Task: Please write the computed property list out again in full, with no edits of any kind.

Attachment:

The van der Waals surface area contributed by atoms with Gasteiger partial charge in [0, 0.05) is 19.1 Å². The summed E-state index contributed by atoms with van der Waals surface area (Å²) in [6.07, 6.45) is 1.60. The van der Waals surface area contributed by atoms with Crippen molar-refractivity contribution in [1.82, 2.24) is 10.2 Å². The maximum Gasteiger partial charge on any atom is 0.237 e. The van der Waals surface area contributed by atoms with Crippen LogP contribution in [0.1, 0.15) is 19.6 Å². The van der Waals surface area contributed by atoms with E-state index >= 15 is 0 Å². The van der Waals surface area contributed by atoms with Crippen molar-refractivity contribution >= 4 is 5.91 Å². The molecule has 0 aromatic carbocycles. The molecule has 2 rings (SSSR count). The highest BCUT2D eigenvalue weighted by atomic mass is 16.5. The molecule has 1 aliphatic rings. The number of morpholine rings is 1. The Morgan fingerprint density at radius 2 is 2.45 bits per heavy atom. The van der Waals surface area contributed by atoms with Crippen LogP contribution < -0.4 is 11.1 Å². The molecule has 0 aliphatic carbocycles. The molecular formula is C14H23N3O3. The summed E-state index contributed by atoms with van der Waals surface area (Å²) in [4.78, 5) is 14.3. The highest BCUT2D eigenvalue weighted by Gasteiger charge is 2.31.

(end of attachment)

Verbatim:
The van der Waals surface area contributed by atoms with Gasteiger partial charge in [0, 0.05) is 19.1 Å². The summed E-state index contributed by atoms with van der Waals surface area (Å²) in [6.07, 6.45) is 1.60. The van der Waals surface area contributed by atoms with Crippen molar-refractivity contribution in [1.82, 2.24) is 10.2 Å². The maximum Gasteiger partial charge on any atom is 0.237 e. The van der Waals surface area contributed by atoms with Crippen LogP contribution in [0.1, 0.15) is 19.6 Å². The van der Waals surface area contributed by atoms with E-state index >= 15 is 0 Å². The van der Waals surface area contributed by atoms with Crippen molar-refractivity contribution >= 4 is 5.91 Å². The molecule has 0 aromatic carbocycles. The molecule has 2 rings (SSSR count). The highest BCUT2D eigenvalue weighted by atomic mass is 16.5. The molecule has 1 aliphatic rings. The number of morpholine rings is 1. The Morgan fingerprint density at radius 2 is 2.45 bits per heavy atom. The van der Waals surface area contributed by atoms with Crippen LogP contribution < -0.4 is 11.1 Å². The molecule has 0 aliphatic carbocycles. The molecular formula is C14H23N3O3. The summed E-state index contributed by atoms with van der Waals surface area (Å²) in [4.78, 5) is 14.3. The highest BCUT2D eigenvalue weighted by Gasteiger charge is 2.31.